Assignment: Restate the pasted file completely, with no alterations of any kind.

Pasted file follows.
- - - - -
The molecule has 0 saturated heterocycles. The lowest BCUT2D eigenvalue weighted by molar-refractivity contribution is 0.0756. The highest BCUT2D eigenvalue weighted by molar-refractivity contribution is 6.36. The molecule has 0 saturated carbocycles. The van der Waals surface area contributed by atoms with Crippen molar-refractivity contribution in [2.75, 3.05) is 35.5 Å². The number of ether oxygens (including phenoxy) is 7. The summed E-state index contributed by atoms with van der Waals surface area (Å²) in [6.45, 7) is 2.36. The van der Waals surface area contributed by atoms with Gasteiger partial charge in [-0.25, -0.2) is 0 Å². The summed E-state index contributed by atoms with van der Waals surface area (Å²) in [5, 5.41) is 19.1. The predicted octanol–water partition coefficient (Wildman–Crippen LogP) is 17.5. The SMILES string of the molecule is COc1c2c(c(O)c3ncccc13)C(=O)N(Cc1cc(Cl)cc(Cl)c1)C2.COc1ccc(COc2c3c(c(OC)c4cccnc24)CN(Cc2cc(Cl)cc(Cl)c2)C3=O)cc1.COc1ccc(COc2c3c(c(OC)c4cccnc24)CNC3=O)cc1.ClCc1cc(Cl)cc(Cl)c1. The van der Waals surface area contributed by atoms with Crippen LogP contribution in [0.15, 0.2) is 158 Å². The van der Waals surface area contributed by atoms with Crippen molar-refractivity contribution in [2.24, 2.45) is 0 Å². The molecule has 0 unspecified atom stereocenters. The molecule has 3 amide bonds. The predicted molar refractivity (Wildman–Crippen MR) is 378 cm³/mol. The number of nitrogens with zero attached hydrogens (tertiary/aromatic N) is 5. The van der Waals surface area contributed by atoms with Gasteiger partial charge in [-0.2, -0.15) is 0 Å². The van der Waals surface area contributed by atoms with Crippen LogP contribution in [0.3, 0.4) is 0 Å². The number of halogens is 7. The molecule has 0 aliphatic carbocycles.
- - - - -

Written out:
The molecule has 0 saturated heterocycles. The lowest BCUT2D eigenvalue weighted by molar-refractivity contribution is 0.0756. The highest BCUT2D eigenvalue weighted by molar-refractivity contribution is 6.36. The molecule has 0 saturated carbocycles. The van der Waals surface area contributed by atoms with Crippen molar-refractivity contribution in [2.75, 3.05) is 35.5 Å². The number of ether oxygens (including phenoxy) is 7. The summed E-state index contributed by atoms with van der Waals surface area (Å²) in [6.45, 7) is 2.36. The van der Waals surface area contributed by atoms with Gasteiger partial charge in [-0.25, -0.2) is 0 Å². The summed E-state index contributed by atoms with van der Waals surface area (Å²) in [5, 5.41) is 19.1. The predicted octanol–water partition coefficient (Wildman–Crippen LogP) is 17.5. The SMILES string of the molecule is COc1c2c(c(O)c3ncccc13)C(=O)N(Cc1cc(Cl)cc(Cl)c1)C2.COc1ccc(COc2c3c(c(OC)c4cccnc24)CN(Cc2cc(Cl)cc(Cl)c2)C3=O)cc1.COc1ccc(COc2c3c(c(OC)c4cccnc24)CNC3=O)cc1.ClCc1cc(Cl)cc(Cl)c1. The van der Waals surface area contributed by atoms with Crippen LogP contribution in [0.15, 0.2) is 158 Å². The van der Waals surface area contributed by atoms with Crippen molar-refractivity contribution in [2.24, 2.45) is 0 Å². The molecule has 0 unspecified atom stereocenters. The molecule has 3 amide bonds. The predicted molar refractivity (Wildman–Crippen MR) is 378 cm³/mol. The number of nitrogens with zero attached hydrogens (tertiary/aromatic N) is 5. The van der Waals surface area contributed by atoms with Gasteiger partial charge in [-0.2, -0.15) is 0 Å². The van der Waals surface area contributed by atoms with Crippen LogP contribution in [0.3, 0.4) is 0 Å². The number of halogens is 7. The molecule has 0 aliphatic carbocycles.